Are you looking to work with MARA on its launch of the Asia Aerospace City?

We are currently situated within that locality, and the expansion of the ecosystem benefits us. Similar to Singapore, this project will create a centralized space for the various segments of the industry to work together. The beauty of the MRO ecosystem of Singapore is that everything is physically close. If we could model something like that in Subang, even on a smaller level, it would really help bring down costs and create a centralized pool of skillsets within aviation and in the wider industry. We applaud the effort by MARA and the government, although it will take some time for the project to develop fully. It is great to see efforts from the government’s side being centralized now, and I welcome the setting up of NAICO to have a more structured approach, to integrate what the different agencies are doing and to have ownership of the industry.

How does GE Aviation contribute to the broader portfolio of GE in Malaysia?

Malaysia is a billion-dollar country for GE, and we reached that point a number of years ago. Aviation steadily contributes about 25-30% of revenue from year to year. It is one of the most significant contributors of revenue for the company in Malaysia. Our facility here is one of the most cost-effective MRO shops in GE’s global network, and this is how we managed to justify the additional investment, as well as the added capacity for the 1A and 1B engines that will be coming through over the next 12-18 months.

How will the recently signed TTPA affect your business in Malaysia?

From a global standpoint, we are still headquartered in the US; however, we are always a promoter and supporter of trade because we operate internationally. From a manufacturing standpoint, we are balancing job creations in the US and the rest of the world. GE already has significant presence in these TTPA countries, and it will benefit us in the long run. Most importantly we focus on how we work with the country to help build local capacity that could form part of the wider supply chain for GE and the TTPA project, rather than focus on its local effects.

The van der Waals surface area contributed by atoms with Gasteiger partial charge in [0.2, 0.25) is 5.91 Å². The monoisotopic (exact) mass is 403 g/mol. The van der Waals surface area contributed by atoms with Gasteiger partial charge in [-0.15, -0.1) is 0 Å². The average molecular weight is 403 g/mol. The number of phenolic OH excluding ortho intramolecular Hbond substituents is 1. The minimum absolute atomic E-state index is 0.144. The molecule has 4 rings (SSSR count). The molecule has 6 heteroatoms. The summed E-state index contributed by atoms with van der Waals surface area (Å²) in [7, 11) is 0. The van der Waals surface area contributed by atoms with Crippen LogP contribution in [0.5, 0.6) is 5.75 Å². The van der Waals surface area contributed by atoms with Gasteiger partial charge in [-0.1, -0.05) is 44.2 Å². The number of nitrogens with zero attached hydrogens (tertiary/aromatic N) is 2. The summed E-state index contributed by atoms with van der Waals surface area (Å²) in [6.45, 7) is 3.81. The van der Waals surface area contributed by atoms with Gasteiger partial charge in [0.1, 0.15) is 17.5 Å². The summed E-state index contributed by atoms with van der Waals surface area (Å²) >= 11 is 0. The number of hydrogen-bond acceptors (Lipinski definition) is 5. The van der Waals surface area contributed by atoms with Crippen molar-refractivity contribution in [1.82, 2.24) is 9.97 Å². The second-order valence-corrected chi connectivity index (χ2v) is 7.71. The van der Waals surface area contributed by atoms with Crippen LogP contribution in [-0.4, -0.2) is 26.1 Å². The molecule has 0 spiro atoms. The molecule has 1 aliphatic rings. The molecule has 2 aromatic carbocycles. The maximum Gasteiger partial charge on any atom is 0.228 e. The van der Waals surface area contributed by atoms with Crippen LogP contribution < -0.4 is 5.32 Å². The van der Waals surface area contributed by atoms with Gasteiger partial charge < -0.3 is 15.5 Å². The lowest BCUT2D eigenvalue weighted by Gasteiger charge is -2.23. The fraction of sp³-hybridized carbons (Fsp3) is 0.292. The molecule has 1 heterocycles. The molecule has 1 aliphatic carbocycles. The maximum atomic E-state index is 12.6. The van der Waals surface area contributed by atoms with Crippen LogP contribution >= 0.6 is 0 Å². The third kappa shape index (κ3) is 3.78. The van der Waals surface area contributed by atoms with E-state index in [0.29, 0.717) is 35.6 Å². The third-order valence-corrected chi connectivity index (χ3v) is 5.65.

What are your expectations for the year ahead?

AirAsia will receive its first new A320 Neo—in aviation terms known as Entry Into Service (EIS)—in August 2016. As the launch customer, it is important for us to support the EIS of the engine to ensure that everything goes to plan, as well as capability on the ground. It will be one of the most efficient engines in the world, which is an exciting milestone in aviation history. For AirAsia, as a low-cost carrier, it will be a major cost differentiator. More generally, GE positions itself to become a digital industrial company. We have a Tier 1 business within GE called GE Digital, in which we leverage analytics and big data capabilities to further enhance our offerings to customers and help them drive costs, increase revenue, and ensure zero unplanned downtime. Aviation is one of the key elements of this digital offering, and we work with AirAsia and the Department of Civil Aviation to implement performance-based navigation, helping them to almost literally build highways in the sky when they approach runways for landing. That will be one of our main directions within GE. GE Digital is currently doing around $5-6 billion in revenue, and by 2020 is positioning itself to become one of the top 10 software companies in the world.